Notarizing legal agreements, like a power of attorney or a contract, is a process in which a notary public affixes his or her notary seal as proof that the facts therein are accurate. Although, having your legal agreements notarized doesn’t make it legal, the notary seal only ensures that the signatures on the agreements are indeed signed by the parties whose names appear on the documents.
To reiterate, the notaries public only notarize signatures, not the legal agreement itself. Before, the law required that all types of contracts to have notary seals. Documents that are frequently notarized includes contracts, powers of attorney, agreements, and deeds.
However, when your legal agreements are notarized by a notary public, it gives the document a legal protection of authenticity with respect to rules of evidence. In court, the notarized signature establishes or proves that you are indeed the person signing the official document. A notary public also witnesses that you have signed the document without force or under any duress. In documents like affidavits and applications, the notary public has to requests all signers to swear an oath to the accuracy of the signed document’s contents. Aside from protecting you in court, having your signature notarized on your legal agreements will potentially save you money.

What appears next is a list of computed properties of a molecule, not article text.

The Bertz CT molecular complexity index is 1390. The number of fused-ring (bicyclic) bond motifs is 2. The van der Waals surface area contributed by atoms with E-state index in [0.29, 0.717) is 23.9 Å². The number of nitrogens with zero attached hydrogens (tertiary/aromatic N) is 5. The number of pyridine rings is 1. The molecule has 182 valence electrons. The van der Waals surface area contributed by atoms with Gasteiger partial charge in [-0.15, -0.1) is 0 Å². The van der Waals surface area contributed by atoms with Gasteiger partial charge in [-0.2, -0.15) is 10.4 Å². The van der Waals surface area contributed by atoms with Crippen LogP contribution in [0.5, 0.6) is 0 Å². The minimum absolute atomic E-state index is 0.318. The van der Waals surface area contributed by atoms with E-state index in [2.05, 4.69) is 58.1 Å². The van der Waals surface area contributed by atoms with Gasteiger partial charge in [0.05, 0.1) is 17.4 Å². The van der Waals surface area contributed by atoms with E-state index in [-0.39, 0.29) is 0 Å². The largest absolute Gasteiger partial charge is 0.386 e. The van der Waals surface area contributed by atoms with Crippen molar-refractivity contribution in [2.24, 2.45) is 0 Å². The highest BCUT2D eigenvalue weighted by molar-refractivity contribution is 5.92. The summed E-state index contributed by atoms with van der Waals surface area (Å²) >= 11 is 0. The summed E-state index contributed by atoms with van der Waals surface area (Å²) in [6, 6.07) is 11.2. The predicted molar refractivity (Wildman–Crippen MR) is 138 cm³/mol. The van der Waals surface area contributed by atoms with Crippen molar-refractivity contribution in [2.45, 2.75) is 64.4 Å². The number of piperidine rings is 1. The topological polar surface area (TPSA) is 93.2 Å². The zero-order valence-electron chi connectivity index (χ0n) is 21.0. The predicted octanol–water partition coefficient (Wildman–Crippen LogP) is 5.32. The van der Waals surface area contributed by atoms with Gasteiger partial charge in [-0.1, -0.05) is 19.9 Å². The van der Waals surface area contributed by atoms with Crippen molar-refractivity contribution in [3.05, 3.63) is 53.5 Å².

When your signature is notarized, the notary public protects you as a signer. Each time someone requests a notarization, he or she is required to submit a proof of identification. Thus, when you need to prove a signature on a signed legal agreement, the notarized signature already backs your claims. For instance, in a contract dispute, it can protect you from an accusation of forgery from someone who signed the contract in front of a notary public.
In summary, having your legal agreements notarized gives you that added protection every time someone is going to contests the validity of a signature in a legal proceeding. So the next time you signed a legal agreement, do it in front of a notary public. You can start looking in your Secretary of State’s website, or you can use free notary directories like FindNotary, for a notary public to notarized your signature.